“Only in the central part, there is a small free space left to be able to put the wood and to set the fire. You see inside? These are the only places for where the fire goes out and where the oxygen comes inside.” Zaza gestures.

I walk inside at Zaza’s invite. The firing process for these babies is complete, and the air around them is cool. I half expect to see a Mad Hatter or a bottle that reads, “Drink me” nearby. Considering we’re in the land of wine as a daily prescription, this is actually likely.
geotv.ge
“During this one week, Zaza and his father can’t sleep because they are very careful to increase the fire and not to let it fall down.” Zaza and Maka continue, overlapping Georgian and English as the story unfolds.

“If something happens and they fail then all their job will be in vain. So when it’s the firing process, you see the qvevris are a gold color and the fire is simmering inside. You can’t approach this area.”

Wandering around these towering objects, it’s inspiring to see the level of artisan skill that still exists. But even more so, to see the love and dedication that goes into making wine here in Georgia. Each step towards its creation is so sacred, an entire country’s lifeblood.

We move to the last part of the process, where the exterior of the qvevris are covered in limestone cement. We’re looking at two that are lying on their sides. Zaza leans on them to finish his story.

Making Qvevris – A Family Tradition

He’s a sturdy guy who smiles easily. Once a pro wrestler, he’s still beefy. He uses that brawn to pick me up and stuff me into one of his finished qvevri displays. I don’t object because really, how often does one get stuffed into a winemaking container? Also, it’s a pretty cool place to record Instagram stories what with the good acoustics and all.
geotv.ge
He didn’t always expect to be following in his father and grandfather’s footsteps. With a degree from the University of Tbilisi, Zaza was on the faculty. But, he explains, amidst his “good job and good income in the capitol city, my family was calling me.”

He left everything and moved back to his village to carry on the tradition; to learn to hand make the precious clay vessels that keep Georgia’s winemaking heritage alive.

The way he talks about his creations is as if there is some magic in them that comes from beyond.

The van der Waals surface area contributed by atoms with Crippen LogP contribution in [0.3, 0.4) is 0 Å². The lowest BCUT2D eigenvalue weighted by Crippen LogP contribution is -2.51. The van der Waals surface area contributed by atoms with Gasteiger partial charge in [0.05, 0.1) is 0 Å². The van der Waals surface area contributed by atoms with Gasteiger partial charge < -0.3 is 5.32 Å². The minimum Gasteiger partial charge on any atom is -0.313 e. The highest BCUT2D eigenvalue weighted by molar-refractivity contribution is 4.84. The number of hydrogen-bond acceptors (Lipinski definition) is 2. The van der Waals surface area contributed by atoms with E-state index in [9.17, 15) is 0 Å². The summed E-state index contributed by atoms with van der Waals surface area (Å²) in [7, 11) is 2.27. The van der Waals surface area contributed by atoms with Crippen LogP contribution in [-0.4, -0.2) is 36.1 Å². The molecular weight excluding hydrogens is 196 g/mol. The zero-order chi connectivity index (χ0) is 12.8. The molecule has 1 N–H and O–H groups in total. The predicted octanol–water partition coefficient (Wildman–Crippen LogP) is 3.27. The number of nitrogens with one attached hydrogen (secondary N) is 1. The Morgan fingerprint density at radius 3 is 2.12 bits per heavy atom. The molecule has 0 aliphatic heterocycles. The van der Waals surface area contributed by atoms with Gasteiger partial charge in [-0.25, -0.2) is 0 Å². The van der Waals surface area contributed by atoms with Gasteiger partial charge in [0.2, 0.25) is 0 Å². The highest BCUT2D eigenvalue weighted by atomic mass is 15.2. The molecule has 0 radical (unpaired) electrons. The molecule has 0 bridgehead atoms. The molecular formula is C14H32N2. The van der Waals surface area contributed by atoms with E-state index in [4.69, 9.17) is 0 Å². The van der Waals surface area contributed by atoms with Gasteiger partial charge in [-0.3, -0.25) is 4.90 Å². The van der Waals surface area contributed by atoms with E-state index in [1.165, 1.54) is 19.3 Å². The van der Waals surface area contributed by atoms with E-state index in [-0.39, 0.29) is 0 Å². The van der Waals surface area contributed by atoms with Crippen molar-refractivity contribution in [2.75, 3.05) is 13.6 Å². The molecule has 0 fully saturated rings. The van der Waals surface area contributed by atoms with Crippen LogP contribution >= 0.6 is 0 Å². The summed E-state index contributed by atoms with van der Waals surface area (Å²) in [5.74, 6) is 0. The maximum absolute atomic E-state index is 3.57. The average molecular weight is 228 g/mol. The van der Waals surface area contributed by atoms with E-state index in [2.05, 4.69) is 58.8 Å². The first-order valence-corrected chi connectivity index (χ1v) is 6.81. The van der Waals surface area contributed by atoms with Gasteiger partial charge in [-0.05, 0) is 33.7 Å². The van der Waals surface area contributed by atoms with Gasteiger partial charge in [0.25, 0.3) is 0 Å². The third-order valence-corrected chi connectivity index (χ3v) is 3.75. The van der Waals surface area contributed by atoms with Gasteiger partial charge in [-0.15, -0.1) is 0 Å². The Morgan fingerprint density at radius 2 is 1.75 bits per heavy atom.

“Qvevris are like humans, they must breathe. It knows what temperature is good for wine and creates this temperature. Qvevri has the advantages that if a grape is sprayed with chemicals, the clay knows to pull the chemicals away.”

Zaza says during fermentation, grapes begin to move within the vortex. At the perfect time it stops moving, and each layer settles down to the pointy bottom. The process by which Georgian grapes become wine seems handled by the ingenuity of the qveri’s shape itself.
geotv.ge
Drinking wine is seriously a daily thing here in Georgia. No wonder everyone is so happy all the time.

After Zaza pulls me back out of the qvevri I ask him what he loves about his country.

“First of all, qvevri made Georgia more famous. The qvevri is so unique, it makes the perfect condition for wine to be made.” He grins like a Cheshire Cat.

I suppose I couldn’t have expected another answer.

Drinking Wine Made in Qvevri Cures What Ails You

He takes me into a small brick room, which appears to be built, I’m thinking, just for drinking. It’s set up with shot glasses, cheese and bread. Zaza holds up his treasured chacha for us to gaze upon.

Similar to grappa, it’s a spirit distilled from the remains of the winemaking process, the grape skins. Somehow Georgians do shots of this all day and seem totally fine. These people are hearty.

He pours us each a shot and toasts to us.
geotv.ge
Again Zaza speaks of the medicinal properties of the alcohol like we are at some kind of clinic lining up with ailments. “It helps with digestion. Also, you can rub it on your chest if you have a cold.” I’m pretty sure I’m fine, but I’ll remember this for next time.

We raise a glass of Georgian qvevri wine and toast to our health nonetheless.

“Gaumarjos!” we all clink and take a large gulp. The warmth rushes through me. I’m feeling better already.

The amazing folks at the Georgian National Wine Agency, all of whom drink Georgian qvevri wine daily, made my trip possible. All opinions my own, and I am also of the opinion that I should drink this magical wine daily.

Related stories:

Qvevri Winemaking on UNESCO Cultural Heritage List

Why one L.A. wine expert has Georgia on his mind. The country, that is…

Italian winemaker who uses kvevri technology - How he discovered Georgia looking for perfection
Print
Other Stories
Georgian Mariam Khatchvani among six best directors of the Cannes Film Festival
Emerging Georgian director Mariam Khatchvani was selected among six best film directors
Shooting of first Irish/Georgian feature film to start in March
First Irish-Georgian co-production is about to be launched.
Popular British singer Joss Stone performs in Georgian language